The most effective user stories are written from the user's perspective. They are designed to answer three questions:

  1. Who wants something? The answer describes the user persona and their role.
  2. What do they want? The answer provides the action that the user wants to do.
  3. Why is this needed? The answer provides the benefit that the user needs to achieve.

User stories are formatted as follows: As a <user>, I want to <perform some action> so that I can <achieve some benefit>.

Acceptance criteria are a critical part of the user story. The acceptance criteria describe in detail how to determine if the requested functionality meets the needs of the user. Depending upon the type of user story, teams can write acceptance criteria as rules or as scenarios.

When teams use the rules approach, acceptance criteria are usually a numbered list that defines the criteria for the action. Scenario-oriented acceptance criteria are expressed in a "given, when, then" format -- given (list preconditions), when (describe the action taken), then (the expected result). Teams can write and link test cases within user stories using acceptance criteria.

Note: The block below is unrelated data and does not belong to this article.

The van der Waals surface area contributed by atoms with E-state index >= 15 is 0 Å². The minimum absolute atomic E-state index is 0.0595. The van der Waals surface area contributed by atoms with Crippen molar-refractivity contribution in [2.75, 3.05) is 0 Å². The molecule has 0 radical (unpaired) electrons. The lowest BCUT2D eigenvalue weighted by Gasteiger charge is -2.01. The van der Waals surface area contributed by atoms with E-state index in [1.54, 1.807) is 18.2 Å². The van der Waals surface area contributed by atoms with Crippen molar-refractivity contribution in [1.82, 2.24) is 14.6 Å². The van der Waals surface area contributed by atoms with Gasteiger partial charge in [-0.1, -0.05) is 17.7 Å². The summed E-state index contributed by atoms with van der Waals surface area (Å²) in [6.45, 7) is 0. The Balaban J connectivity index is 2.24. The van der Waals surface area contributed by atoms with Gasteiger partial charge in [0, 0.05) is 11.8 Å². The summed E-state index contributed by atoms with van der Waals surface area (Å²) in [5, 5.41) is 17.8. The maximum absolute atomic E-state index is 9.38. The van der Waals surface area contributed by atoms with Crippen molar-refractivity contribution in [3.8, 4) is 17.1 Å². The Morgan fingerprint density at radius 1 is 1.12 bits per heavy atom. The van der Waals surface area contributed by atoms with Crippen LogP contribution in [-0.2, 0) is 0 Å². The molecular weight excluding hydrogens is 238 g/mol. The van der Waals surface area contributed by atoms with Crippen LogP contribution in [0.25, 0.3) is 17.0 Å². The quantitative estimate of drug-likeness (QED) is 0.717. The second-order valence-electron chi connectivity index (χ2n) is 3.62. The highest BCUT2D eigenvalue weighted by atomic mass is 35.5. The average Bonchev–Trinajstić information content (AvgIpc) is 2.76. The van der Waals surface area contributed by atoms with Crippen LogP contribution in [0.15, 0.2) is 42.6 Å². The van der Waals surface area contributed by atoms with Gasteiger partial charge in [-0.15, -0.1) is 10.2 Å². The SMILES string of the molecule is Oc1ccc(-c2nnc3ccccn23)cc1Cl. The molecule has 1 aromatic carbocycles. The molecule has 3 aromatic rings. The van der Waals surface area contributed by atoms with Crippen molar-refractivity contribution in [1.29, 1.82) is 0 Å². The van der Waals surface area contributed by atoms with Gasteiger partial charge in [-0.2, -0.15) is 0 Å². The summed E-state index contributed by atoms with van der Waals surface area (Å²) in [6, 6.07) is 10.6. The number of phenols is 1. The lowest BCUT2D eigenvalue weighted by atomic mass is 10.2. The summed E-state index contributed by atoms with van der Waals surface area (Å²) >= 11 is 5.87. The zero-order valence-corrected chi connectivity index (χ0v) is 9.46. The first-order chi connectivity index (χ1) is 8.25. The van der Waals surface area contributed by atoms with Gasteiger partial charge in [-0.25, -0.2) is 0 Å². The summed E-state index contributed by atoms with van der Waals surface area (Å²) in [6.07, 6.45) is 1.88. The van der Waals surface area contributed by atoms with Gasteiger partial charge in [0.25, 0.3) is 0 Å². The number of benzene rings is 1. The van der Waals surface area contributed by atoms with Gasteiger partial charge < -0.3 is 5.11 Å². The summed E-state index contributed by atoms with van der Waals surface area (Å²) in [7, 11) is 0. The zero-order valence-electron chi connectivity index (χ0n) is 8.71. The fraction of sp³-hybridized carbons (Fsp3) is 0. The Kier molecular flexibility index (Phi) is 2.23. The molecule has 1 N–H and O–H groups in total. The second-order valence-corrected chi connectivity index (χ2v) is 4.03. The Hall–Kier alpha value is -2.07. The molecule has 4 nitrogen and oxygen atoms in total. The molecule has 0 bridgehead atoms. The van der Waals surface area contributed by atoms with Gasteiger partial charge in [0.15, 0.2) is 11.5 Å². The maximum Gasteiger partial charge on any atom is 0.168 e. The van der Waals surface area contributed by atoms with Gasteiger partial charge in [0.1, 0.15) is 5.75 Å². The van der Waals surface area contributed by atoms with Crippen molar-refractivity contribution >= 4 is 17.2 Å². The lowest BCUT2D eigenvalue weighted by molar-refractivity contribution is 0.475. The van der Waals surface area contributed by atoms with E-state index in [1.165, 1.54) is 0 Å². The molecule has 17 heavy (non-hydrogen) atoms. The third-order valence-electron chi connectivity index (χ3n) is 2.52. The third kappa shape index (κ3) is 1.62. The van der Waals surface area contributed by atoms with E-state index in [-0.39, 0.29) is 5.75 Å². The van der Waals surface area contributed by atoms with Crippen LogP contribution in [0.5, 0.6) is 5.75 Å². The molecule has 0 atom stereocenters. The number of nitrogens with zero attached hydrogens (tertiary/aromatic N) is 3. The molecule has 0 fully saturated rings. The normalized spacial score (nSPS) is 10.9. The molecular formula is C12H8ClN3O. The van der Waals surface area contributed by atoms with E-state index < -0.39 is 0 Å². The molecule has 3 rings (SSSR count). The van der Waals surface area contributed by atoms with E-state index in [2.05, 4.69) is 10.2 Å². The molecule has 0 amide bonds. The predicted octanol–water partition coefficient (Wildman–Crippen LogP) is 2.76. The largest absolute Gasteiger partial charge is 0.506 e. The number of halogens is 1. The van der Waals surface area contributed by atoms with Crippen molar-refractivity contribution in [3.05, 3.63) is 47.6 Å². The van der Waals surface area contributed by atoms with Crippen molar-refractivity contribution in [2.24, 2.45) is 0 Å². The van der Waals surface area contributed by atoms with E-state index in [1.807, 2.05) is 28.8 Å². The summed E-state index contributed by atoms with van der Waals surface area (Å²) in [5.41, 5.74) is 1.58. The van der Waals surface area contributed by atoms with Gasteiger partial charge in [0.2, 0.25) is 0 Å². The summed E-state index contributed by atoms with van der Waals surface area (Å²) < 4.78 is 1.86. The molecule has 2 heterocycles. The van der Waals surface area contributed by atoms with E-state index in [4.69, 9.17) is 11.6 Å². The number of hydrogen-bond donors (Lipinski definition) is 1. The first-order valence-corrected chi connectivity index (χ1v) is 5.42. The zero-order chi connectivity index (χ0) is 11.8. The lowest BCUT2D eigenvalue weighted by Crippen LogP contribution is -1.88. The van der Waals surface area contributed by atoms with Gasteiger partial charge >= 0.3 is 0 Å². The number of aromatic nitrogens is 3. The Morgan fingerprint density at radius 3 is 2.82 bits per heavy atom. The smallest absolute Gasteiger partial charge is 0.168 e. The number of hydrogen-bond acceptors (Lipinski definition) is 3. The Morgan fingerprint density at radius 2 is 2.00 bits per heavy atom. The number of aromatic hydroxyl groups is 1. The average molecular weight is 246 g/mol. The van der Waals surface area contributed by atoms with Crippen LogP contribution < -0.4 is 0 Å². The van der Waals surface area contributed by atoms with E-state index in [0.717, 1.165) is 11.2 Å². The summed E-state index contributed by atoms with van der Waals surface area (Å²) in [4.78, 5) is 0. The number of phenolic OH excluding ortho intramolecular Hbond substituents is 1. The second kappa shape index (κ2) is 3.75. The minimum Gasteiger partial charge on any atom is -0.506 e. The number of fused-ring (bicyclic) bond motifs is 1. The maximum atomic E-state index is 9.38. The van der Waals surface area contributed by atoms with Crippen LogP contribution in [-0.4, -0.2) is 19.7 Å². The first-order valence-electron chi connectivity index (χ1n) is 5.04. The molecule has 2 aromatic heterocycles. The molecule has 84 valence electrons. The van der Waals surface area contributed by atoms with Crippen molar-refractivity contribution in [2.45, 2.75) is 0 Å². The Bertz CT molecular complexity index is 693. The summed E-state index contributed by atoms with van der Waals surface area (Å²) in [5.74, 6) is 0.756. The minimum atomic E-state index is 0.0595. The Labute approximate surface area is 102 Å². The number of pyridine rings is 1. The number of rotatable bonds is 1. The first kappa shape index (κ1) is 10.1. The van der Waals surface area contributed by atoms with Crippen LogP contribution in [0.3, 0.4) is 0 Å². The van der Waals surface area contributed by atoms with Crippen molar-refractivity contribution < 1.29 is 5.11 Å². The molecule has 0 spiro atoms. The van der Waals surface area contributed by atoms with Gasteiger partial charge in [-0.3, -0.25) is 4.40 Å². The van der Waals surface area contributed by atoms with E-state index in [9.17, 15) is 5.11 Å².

Teams often use INVEST criteria -- which stands for Independent, Negotiable, Valuable, Estimable, Small and Testable -- to determine that a user story is ready for development.

User stories are suited to Gherkin syntax, as this format provides a structured and understandable way to define scenarios and expected outcomes. Gherkin syntax is plain language text that can be used with the software testing tool Cucumber to create code directly from requirements. This approach is most often used with behavior-driven development.

Both software requirements and user stories are effective approaches to defining needs in a software project. Although requirements tend to be associated with the Waterfall methodology and user stories form the basis for Agile incremental development, both can and should be used for effective testing, complete traceability and test coverage.

Gerie Owen is lead quality engineer at ZS. She is a conference presenter and author on technology and testing topics, and a certified Scrum master.